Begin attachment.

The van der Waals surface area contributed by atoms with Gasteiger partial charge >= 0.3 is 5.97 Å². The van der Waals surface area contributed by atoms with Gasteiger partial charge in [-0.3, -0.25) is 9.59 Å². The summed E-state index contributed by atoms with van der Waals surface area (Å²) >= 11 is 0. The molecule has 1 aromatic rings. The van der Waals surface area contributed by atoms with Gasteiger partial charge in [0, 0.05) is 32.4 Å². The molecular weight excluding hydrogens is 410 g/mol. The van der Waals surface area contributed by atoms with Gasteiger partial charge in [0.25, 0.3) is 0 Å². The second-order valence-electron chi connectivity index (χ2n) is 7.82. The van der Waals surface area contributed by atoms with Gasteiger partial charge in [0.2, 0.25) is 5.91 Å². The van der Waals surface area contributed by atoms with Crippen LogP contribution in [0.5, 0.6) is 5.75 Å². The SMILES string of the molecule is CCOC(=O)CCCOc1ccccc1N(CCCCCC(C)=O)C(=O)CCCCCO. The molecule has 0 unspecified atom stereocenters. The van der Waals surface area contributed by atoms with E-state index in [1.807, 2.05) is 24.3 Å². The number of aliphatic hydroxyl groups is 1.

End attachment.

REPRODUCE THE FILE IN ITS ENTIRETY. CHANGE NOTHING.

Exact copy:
The van der Waals surface area contributed by atoms with Gasteiger partial charge >= 0.3 is 5.97 Å². The van der Waals surface area contributed by atoms with Gasteiger partial charge in [-0.3, -0.25) is 9.59 Å². The summed E-state index contributed by atoms with van der Waals surface area (Å²) >= 11 is 0. The molecule has 1 aromatic rings. The van der Waals surface area contributed by atoms with Gasteiger partial charge in [0, 0.05) is 32.4 Å². The molecular weight excluding hydrogens is 410 g/mol. The van der Waals surface area contributed by atoms with Gasteiger partial charge in [0.25, 0.3) is 0 Å². The second-order valence-electron chi connectivity index (χ2n) is 7.82. The van der Waals surface area contributed by atoms with Gasteiger partial charge in [0.2, 0.25) is 5.91 Å². The van der Waals surface area contributed by atoms with Crippen LogP contribution in [0.5, 0.6) is 5.75 Å². The SMILES string of the molecule is CCOC(=O)CCCOc1ccccc1N(CCCCCC(C)=O)C(=O)CCCCCO. The molecule has 0 unspecified atom stereocenters. The van der Waals surface area contributed by atoms with E-state index in [1.807, 2.05) is 24.3 Å². The number of aliphatic hydroxyl groups is 1.